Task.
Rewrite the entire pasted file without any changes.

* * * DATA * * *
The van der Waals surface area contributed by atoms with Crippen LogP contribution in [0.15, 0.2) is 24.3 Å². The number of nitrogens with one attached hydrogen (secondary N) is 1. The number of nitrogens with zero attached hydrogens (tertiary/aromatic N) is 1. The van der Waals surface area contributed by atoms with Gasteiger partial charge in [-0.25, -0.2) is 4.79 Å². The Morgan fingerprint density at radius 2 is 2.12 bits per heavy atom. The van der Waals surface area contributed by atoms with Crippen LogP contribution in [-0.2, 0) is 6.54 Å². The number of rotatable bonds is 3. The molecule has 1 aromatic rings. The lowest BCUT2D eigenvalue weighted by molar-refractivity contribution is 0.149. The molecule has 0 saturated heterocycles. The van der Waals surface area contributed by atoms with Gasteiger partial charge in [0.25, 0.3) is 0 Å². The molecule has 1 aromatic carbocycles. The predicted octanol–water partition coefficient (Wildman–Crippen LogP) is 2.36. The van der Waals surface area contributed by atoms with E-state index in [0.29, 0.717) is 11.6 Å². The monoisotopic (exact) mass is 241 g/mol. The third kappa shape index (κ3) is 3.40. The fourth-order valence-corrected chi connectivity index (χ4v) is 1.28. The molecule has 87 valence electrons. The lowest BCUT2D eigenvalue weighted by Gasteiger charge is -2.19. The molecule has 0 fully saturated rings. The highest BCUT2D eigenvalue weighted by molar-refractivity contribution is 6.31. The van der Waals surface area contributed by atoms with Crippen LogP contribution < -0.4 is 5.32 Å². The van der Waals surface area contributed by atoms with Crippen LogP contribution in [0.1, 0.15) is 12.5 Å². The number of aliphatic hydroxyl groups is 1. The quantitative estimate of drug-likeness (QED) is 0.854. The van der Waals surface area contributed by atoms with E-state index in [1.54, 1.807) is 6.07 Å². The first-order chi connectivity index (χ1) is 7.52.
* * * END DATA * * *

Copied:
The van der Waals surface area contributed by atoms with Crippen LogP contribution in [0.15, 0.2) is 24.3 Å². The number of nitrogens with one attached hydrogen (secondary N) is 1. The number of nitrogens with zero attached hydrogens (tertiary/aromatic N) is 1. The van der Waals surface area contributed by atoms with Gasteiger partial charge in [-0.25, -0.2) is 4.79 Å². The Morgan fingerprint density at radius 2 is 2.12 bits per heavy atom. The van der Waals surface area contributed by atoms with Crippen LogP contribution in [-0.2, 0) is 6.54 Å². The number of rotatable bonds is 3. The molecule has 1 aromatic rings. The lowest BCUT2D eigenvalue weighted by molar-refractivity contribution is 0.149. The molecule has 0 saturated heterocycles. The van der Waals surface area contributed by atoms with Gasteiger partial charge in [0.25, 0.3) is 0 Å². The molecule has 1 aromatic carbocycles. The predicted octanol–water partition coefficient (Wildman–Crippen LogP) is 2.36. The van der Waals surface area contributed by atoms with E-state index in [0.29, 0.717) is 11.6 Å². The monoisotopic (exact) mass is 241 g/mol. The third kappa shape index (κ3) is 3.40. The fourth-order valence-corrected chi connectivity index (χ4v) is 1.28. The molecule has 87 valence electrons. The lowest BCUT2D eigenvalue weighted by Gasteiger charge is -2.19. The molecule has 0 fully saturated rings. The highest BCUT2D eigenvalue weighted by molar-refractivity contribution is 6.31. The van der Waals surface area contributed by atoms with Crippen LogP contribution < -0.4 is 5.32 Å². The van der Waals surface area contributed by atoms with Crippen LogP contribution in [0.1, 0.15) is 12.5 Å². The number of aliphatic hydroxyl groups is 1. The quantitative estimate of drug-likeness (QED) is 0.854. The van der Waals surface area contributed by atoms with E-state index in [1.54, 1.807) is 6.07 Å². The first-order chi connectivity index (χ1) is 7.52.